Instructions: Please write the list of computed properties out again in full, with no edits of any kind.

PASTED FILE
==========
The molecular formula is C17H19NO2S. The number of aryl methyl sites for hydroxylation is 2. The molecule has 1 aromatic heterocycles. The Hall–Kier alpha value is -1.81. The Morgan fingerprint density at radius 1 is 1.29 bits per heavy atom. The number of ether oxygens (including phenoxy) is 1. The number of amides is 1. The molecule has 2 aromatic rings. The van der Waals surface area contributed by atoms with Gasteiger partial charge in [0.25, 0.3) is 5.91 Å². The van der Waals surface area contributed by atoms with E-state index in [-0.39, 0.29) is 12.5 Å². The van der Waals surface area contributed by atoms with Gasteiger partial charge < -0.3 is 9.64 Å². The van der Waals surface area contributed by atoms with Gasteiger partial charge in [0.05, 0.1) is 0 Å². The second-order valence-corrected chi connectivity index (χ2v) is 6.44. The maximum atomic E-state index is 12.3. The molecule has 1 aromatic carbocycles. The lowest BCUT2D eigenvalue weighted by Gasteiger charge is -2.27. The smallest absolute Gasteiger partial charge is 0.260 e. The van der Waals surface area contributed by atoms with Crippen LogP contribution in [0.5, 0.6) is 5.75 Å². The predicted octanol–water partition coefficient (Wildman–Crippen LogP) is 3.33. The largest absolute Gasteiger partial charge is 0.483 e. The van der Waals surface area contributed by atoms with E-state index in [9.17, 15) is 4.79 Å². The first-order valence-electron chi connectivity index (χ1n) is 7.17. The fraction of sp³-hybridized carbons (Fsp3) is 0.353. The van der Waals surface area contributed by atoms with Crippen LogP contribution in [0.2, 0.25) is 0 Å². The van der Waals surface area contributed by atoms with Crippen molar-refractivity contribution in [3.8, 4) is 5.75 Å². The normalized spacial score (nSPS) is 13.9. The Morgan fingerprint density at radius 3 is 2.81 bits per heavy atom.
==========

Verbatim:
The molecular formula is C17H19NO2S. The number of aryl methyl sites for hydroxylation is 2. The molecule has 1 aromatic heterocycles. The Hall–Kier alpha value is -1.81. The Morgan fingerprint density at radius 1 is 1.29 bits per heavy atom. The number of ether oxygens (including phenoxy) is 1. The number of amides is 1. The molecule has 2 aromatic rings. The van der Waals surface area contributed by atoms with Gasteiger partial charge in [0.25, 0.3) is 5.91 Å². The van der Waals surface area contributed by atoms with E-state index in [-0.39, 0.29) is 12.5 Å². The van der Waals surface area contributed by atoms with Gasteiger partial charge < -0.3 is 9.64 Å². The van der Waals surface area contributed by atoms with Gasteiger partial charge in [0.05, 0.1) is 0 Å². The second-order valence-corrected chi connectivity index (χ2v) is 6.44. The maximum atomic E-state index is 12.3. The molecule has 1 aromatic carbocycles. The lowest BCUT2D eigenvalue weighted by Gasteiger charge is -2.27. The smallest absolute Gasteiger partial charge is 0.260 e. The van der Waals surface area contributed by atoms with Crippen LogP contribution in [0.5, 0.6) is 5.75 Å². The predicted octanol–water partition coefficient (Wildman–Crippen LogP) is 3.33. The largest absolute Gasteiger partial charge is 0.483 e. The van der Waals surface area contributed by atoms with E-state index in [9.17, 15) is 4.79 Å². The first-order valence-electron chi connectivity index (χ1n) is 7.17. The fraction of sp³-hybridized carbons (Fsp3) is 0.353. The van der Waals surface area contributed by atoms with Crippen LogP contribution in [0.2, 0.25) is 0 Å². The van der Waals surface area contributed by atoms with Crippen molar-refractivity contribution in [3.8, 4) is 5.75 Å². The normalized spacial score (nSPS) is 13.9. The Morgan fingerprint density at radius 3 is 2.81 bits per heavy atom.